By Ian Harvey
In 2015 I was searching for my next opportunity that would allow me to experience my dream of living and working in New York City.
I wanted to be in the thick of things – renting an apartment (albeit 700 square feet split between three friends), riding the subway, working in midtown, experiencing the city that never sleeps, and “making it.”
In the words of Frank Sinatra, if you can make it here, you can make it anywhere! Once I received interview opportunities, the true preparation began. I realized then, the true importance of reading and understanding a firm’s ADV, delineating between what I found on the website and what they reported to the SEC, and providing myself with a chance to ask the most pertinent questions.
While a crucial step, understanding an ADV is not as intuitive as one may hope. With this in mind, below are my thoughts on where to begin.
For starters, the ADV is our profession’s set of public disclosure forms, available to anyone willing to read through the information. Once on the public disclosure website (adviserinfo.sec.gov) search for the firm you are interviewing with and find all three disclosures:
The latest form ADV filed (the full ADV)
Part 2 Brochures (what they provide to all clients)
The relationship summary (new as of June 2019)
Where To Start
I recommend beginning with Part 2 and the relationship summary as they are much easier to distill. After reading through each document, you should be able to glean a top line understanding of how they manage portfolios, which services they provide, how the firm is compensated, organizations they partner with, etc.
You will likely formulate some questions which may be answered when you review the full ADV. If not, these are great questions to jot down and bring with you to the interview!
After reading through the well-formatted Part 2 and relationship summary, it is time to read through the latest form ADV. Please note, this disclosure is dense and can be difficult to understand at first.
Over time, and as you read more ADVs, they become easier to scroll through and find the information for which you are searching.
Things To Consider
I typically search the ADV for a few main items:
• Where are they located? Is there more than one office?
Interview thoughts: If there is more than one office, how do advisors interact with one another? Do employees transfer between offices?
• What is their AUM and how many clients do they have?
Interview thoughts: What is the typical client size? How do they segment their clients and firm offering?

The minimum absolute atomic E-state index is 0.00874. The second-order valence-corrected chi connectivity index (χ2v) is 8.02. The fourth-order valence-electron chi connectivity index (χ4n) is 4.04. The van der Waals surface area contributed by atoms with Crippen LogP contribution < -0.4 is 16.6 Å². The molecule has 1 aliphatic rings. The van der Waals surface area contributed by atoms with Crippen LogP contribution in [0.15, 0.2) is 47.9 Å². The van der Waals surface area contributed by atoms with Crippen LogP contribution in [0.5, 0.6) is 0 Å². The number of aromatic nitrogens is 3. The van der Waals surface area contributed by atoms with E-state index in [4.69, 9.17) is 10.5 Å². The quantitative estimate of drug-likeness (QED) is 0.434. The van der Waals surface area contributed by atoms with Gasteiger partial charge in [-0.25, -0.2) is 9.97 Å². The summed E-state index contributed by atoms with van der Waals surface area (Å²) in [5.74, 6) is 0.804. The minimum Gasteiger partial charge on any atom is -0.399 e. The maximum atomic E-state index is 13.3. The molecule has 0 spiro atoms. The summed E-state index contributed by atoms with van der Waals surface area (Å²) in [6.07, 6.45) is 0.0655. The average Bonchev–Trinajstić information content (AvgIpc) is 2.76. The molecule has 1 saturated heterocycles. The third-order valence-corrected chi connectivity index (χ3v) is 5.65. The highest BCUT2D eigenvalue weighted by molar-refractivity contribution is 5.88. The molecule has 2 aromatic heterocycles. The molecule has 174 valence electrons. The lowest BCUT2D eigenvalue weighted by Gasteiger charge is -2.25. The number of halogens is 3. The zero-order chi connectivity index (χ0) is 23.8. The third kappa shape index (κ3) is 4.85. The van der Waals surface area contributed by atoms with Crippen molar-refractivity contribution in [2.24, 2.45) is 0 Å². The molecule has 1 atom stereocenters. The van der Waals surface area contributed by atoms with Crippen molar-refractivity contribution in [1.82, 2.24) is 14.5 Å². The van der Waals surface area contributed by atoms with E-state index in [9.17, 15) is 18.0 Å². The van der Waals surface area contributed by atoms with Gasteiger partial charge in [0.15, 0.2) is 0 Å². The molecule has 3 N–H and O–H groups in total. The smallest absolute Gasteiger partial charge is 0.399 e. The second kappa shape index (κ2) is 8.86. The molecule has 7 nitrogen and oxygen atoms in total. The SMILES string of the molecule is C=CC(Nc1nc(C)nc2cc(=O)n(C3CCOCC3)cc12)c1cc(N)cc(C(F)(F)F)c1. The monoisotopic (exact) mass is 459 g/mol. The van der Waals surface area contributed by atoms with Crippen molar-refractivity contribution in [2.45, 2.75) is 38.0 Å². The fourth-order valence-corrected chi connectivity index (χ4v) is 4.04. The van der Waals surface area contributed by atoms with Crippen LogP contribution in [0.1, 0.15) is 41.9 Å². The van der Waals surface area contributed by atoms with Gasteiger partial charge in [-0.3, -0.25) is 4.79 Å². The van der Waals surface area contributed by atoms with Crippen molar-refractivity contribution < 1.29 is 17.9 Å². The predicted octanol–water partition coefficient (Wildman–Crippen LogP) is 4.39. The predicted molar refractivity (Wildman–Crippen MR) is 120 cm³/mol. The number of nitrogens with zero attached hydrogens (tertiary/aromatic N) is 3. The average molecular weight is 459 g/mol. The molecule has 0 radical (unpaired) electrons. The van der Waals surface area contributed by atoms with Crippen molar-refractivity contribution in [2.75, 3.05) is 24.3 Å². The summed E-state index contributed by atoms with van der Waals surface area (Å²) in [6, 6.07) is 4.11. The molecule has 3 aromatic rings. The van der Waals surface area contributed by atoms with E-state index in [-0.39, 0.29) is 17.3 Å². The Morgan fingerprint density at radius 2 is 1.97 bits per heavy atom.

• Do they work with non-profit organizations or retirement plans?
Interview thoughts: If so, how do they work with these types of clients? If not, I would be curious to learn more about why that may be.
• How many employees are working in an advisory capacity?
Interview thoughts: You now have context to formulate questions regarding workload expectations for the role to which you are applying?
• Are they employee owned? If so, which employees are owners of the firm and in which general percentage?
Interview thoughts: If the opportunity presents itself, you may be interested to know if becoming a partner is an opportunity at some point down the line. If so, is there a career track in place? Separately, if they are wholly owned by a separate entity, you may ask questions around how their ownership structure impacts their day to day work.
• Where do they custody client assets?
Interview thoughts: Perhaps you have worked with their current custodians at a previous firm and can demonstrate that experience.
• Do they have a privately managed investment fund?
Interview thoughts: If so, how do they manage such a fund? Do all clients have access?
• Are there any disciplinary disclosures?
Interview thoughts: To me, this information is important to know and ask about with caution. Without the full detail of particular circumstances, such disclosure information may, or may not, be material to your potential employment.
To me, this information is important to know and ask about with caution. Without the full detail of particular circumstances, such disclosure information may, or may not, be material to your potential employment.
Once complete, take stock of the questions you have written down and consider which questions are most relevant to you and this opportunity. Bring your questions with you to the interview and when given the opportunity, ask them in a manner authentic to you, which also gives them an opportunity to clarify any concerns.
When the interview is over, you will leave knowing you gave everything you could to this process and it is time to let the chips fall where they may.
Originally from the Jersey Shore, Ian lives in Manhattan. A graduate of the Financial Planning program at Virginia Tech, he earned his CFP® in 2014 and has always operated as a fiduciary advisor for clients. He co-founded the Financial Planning Association’s (FPA) Student Chapter at Virginia Tech, which grew to be the largest student organization in the country in its first year.
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